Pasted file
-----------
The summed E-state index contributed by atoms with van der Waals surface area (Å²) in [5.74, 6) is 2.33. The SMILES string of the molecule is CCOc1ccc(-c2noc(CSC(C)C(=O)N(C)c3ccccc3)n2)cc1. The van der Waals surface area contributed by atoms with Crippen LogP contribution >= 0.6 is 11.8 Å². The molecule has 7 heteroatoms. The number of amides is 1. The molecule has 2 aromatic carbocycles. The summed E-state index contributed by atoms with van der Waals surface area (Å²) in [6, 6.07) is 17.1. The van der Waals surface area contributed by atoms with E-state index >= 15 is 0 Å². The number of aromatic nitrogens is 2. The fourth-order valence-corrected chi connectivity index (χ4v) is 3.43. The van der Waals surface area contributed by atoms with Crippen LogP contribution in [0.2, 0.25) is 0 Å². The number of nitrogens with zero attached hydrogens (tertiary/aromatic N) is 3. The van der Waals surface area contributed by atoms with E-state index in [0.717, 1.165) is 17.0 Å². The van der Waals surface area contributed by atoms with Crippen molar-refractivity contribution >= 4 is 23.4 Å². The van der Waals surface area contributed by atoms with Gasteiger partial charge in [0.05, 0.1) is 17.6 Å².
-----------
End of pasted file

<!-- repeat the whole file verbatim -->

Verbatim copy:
The summed E-state index contributed by atoms with van der Waals surface area (Å²) in [5.74, 6) is 2.33. The SMILES string of the molecule is CCOc1ccc(-c2noc(CSC(C)C(=O)N(C)c3ccccc3)n2)cc1. The van der Waals surface area contributed by atoms with Crippen LogP contribution >= 0.6 is 11.8 Å². The molecule has 7 heteroatoms. The number of amides is 1. The molecule has 2 aromatic carbocycles. The summed E-state index contributed by atoms with van der Waals surface area (Å²) in [6, 6.07) is 17.1. The van der Waals surface area contributed by atoms with E-state index >= 15 is 0 Å². The number of aromatic nitrogens is 2. The fourth-order valence-corrected chi connectivity index (χ4v) is 3.43. The van der Waals surface area contributed by atoms with Crippen LogP contribution in [0.2, 0.25) is 0 Å². The number of nitrogens with zero attached hydrogens (tertiary/aromatic N) is 3. The van der Waals surface area contributed by atoms with E-state index in [0.717, 1.165) is 17.0 Å². The van der Waals surface area contributed by atoms with Crippen molar-refractivity contribution >= 4 is 23.4 Å². The van der Waals surface area contributed by atoms with Gasteiger partial charge in [0.05, 0.1) is 17.6 Å².